The upward motion continues for Travis County’s COVID-19 hospitalizations, with another 14 added over the past day. The county says 118 people are in the hospital this morning. Since March 31,159 cases have been confirmed. Of those, 849 are currently active and 29,862 of them are recoveries.
New cases in Travis County are still being seen mostly among teenagers and young adults. Austin Mayor Steve Adler says people between age 40-49 have also been seeing more infections pretty steadily over the past several weeks.
“This could be some folks giving it in school. It’s not in the classroom, extracurricular activities may be bringing it home. Families sharing at barbecues or across the fence or getting together for dinner,”says Adler.
Currently, the 40-49 age group is seeing the second highest number of new cases of COVID.
Virus data for Williamson County has not been updated for the past couple of days due to what officials say are reporting inconsistencies. The Texas Health Trace COVID reporting system flagged the issue earlier this week because some data wasn’t included on the county dashboard between October 17-19. State says it is working with a software developer to find a quick solution.
Some local health officials believe pandemic fatigue may be helping build these COVID numbers. Austin Area Health Authority Dr. Mark Escott says residents have grown tired of the COVID rules and are cutting loose. He sees that in the growing COVID numbers, noting UT Health reports show there is now a near 90% chance that the local pandemic is getting worse.
“This disease hasn’t changed. What’s changed is us and the fact that we have that pandemic fatigue. It’s happening and now is the time for us to be vigilant again,” says Escott.
Escott says area residents must do their part to reduce COVID transmissions.
Austin unemployment numbers
A new Austin Chamber of Commerce report is shedding some light on the unemployment rate. Beverly Kerr with the Austin Chamber says between the months of August and September, three industries lost a lot of jobs.
“Construction and natural resources sector is down a little less than 2,000 jobs. And then manufacturing has generally been growing, but it’s down a little over 1,000 jobs, and then retail trade looks like about 1,500 jobs down,” says Kerr.
The unemployment rate in the area is currently at 6.4%.
Austin area schools
A lot of students in the Hays School district are struggling this semester. According to Superintendent Dr. Eric Wright, the number of students failing one or more of the classes is up by 30% compared to this time last year. Wright says more training for virtual learning will be given during homeroom periods.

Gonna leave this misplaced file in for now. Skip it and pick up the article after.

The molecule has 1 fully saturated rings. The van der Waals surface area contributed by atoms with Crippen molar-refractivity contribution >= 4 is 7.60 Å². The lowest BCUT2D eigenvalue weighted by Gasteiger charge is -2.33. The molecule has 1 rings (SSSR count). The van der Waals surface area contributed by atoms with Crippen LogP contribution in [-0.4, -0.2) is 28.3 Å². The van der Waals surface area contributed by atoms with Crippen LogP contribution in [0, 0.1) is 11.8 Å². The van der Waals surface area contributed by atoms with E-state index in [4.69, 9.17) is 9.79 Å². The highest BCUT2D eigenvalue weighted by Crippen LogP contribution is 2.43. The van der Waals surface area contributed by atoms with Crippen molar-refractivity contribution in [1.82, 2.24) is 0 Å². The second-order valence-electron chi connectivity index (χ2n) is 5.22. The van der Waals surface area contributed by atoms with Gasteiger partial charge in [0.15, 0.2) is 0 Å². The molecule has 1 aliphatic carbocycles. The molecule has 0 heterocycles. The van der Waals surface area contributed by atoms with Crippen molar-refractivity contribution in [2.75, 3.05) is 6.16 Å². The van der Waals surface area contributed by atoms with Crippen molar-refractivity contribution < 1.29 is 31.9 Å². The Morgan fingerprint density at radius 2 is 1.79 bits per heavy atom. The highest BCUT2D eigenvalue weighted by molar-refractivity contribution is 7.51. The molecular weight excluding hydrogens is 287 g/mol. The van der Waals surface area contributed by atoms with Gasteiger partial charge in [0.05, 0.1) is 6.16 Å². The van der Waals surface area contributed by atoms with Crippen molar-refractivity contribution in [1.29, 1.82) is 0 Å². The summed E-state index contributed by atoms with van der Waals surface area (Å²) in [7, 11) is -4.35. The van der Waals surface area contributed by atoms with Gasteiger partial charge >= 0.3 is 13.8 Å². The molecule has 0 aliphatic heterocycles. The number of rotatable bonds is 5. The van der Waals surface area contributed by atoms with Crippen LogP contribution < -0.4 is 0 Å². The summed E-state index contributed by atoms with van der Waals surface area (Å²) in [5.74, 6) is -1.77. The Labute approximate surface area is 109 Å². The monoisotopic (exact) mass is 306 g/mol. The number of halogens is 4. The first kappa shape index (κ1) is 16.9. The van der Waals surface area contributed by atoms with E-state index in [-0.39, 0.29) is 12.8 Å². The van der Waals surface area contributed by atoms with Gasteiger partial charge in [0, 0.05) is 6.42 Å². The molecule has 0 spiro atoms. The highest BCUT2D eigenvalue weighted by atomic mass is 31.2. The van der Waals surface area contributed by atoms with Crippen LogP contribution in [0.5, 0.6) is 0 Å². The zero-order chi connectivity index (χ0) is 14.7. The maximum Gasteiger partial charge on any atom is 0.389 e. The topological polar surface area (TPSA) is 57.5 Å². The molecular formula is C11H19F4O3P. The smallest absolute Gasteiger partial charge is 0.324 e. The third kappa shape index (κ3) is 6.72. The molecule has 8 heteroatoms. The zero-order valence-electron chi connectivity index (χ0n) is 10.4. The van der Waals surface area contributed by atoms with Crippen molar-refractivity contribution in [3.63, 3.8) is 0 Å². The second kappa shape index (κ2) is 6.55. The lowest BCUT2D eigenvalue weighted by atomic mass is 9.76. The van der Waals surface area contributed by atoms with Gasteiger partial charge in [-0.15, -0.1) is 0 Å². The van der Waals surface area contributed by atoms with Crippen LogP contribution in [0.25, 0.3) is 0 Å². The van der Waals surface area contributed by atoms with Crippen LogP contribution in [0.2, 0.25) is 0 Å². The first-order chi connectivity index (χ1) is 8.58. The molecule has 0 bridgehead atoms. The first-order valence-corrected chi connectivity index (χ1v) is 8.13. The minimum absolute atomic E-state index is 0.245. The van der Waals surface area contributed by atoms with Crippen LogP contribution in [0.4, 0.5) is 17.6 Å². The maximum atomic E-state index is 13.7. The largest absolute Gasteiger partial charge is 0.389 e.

The Georgetown school district has seen a shift this week toward more high school kids working from home. Superintendent Dr. Fred Brent says that with the increase in remote learning for the new grading period, the district has to make sure kids are being held accountable.
“We are concerned about student engagement, whether they’re on-campus or remote. To what degree or students really doing the work experiences that we designed and created for them?” Brent says.
Georgetown High School has 10% fewer kids, Eastview 9% fewer. Elementary and middle school campuses have seen some increases in on-campus learning for this new nine week period.
Seinfeld reunion livestream
Texas Democrats are hoping a reunion of some of the cast of Seinfeld will help them turn Texas blue. Seinfeld cast members Julia Louis Dreyfus, Jason Alexander and Larry David are coming together to raise money for the Texas Democratic Party. The live streamed event will be hosted by Seth Meyers.
“They are going to pick their favorite Seinfeld episodes, chat about them. There’s gonna be like a question and answer section and some other special prizes and giveaways,” he says.
People can access the event with a donation of any amount. More information can be found on the Texas Democratic Party website.
Protester suing Austin
A man hit by a bean bag round during protests in May is suing the city of Austin and the officer who fired that round. Anthony Evans claims in the suit he was shot in the jaw with the bean background because the unnamed officer wanted to stifle free speech. A month after the incident, Chief Brian Manley did away with the beanbags for crowd control.
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